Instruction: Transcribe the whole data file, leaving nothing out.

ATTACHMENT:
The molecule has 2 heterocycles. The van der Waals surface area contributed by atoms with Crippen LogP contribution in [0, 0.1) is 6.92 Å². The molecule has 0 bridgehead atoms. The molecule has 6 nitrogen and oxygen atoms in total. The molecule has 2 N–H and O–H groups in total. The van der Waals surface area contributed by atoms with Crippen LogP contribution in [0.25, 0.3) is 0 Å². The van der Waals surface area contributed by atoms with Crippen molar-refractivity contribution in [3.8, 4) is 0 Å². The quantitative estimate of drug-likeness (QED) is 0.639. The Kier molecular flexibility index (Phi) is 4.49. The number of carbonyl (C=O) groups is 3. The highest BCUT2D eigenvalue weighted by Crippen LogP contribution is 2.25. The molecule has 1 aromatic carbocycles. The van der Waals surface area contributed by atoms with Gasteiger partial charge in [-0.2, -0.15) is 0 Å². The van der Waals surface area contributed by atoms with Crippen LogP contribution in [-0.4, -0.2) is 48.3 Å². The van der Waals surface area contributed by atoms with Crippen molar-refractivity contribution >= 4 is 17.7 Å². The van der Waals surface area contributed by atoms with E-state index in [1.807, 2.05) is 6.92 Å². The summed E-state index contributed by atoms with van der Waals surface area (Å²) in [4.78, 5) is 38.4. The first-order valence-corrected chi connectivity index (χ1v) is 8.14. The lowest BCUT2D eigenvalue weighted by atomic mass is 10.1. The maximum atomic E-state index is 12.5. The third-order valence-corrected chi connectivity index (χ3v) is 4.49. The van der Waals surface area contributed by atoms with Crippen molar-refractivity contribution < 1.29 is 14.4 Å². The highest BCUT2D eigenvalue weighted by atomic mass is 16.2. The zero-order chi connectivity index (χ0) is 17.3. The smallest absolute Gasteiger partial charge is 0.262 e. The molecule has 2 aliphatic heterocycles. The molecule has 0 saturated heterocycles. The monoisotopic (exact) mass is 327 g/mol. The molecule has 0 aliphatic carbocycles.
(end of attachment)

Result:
The molecule has 2 heterocycles. The van der Waals surface area contributed by atoms with Crippen LogP contribution in [0, 0.1) is 6.92 Å². The molecule has 0 bridgehead atoms. The molecule has 6 nitrogen and oxygen atoms in total. The molecule has 2 N–H and O–H groups in total. The van der Waals surface area contributed by atoms with Crippen LogP contribution in [0.25, 0.3) is 0 Å². The van der Waals surface area contributed by atoms with Crippen molar-refractivity contribution in [3.8, 4) is 0 Å². The quantitative estimate of drug-likeness (QED) is 0.639. The Kier molecular flexibility index (Phi) is 4.49. The number of carbonyl (C=O) groups is 3. The highest BCUT2D eigenvalue weighted by Crippen LogP contribution is 2.25. The molecule has 1 aromatic carbocycles. The van der Waals surface area contributed by atoms with Gasteiger partial charge in [-0.2, -0.15) is 0 Å². The van der Waals surface area contributed by atoms with Crippen LogP contribution in [-0.4, -0.2) is 48.3 Å². The van der Waals surface area contributed by atoms with Crippen molar-refractivity contribution >= 4 is 17.7 Å². The van der Waals surface area contributed by atoms with E-state index in [1.807, 2.05) is 6.92 Å². The summed E-state index contributed by atoms with van der Waals surface area (Å²) in [4.78, 5) is 38.4. The first-order valence-corrected chi connectivity index (χ1v) is 8.14. The lowest BCUT2D eigenvalue weighted by atomic mass is 10.1. The maximum atomic E-state index is 12.5. The third-order valence-corrected chi connectivity index (χ3v) is 4.49. The van der Waals surface area contributed by atoms with Crippen molar-refractivity contribution < 1.29 is 14.4 Å². The highest BCUT2D eigenvalue weighted by atomic mass is 16.2. The zero-order chi connectivity index (χ0) is 17.3. The smallest absolute Gasteiger partial charge is 0.262 e. The molecule has 2 aliphatic heterocycles. The molecule has 0 saturated heterocycles. The monoisotopic (exact) mass is 327 g/mol. The molecule has 0 aliphatic carbocycles.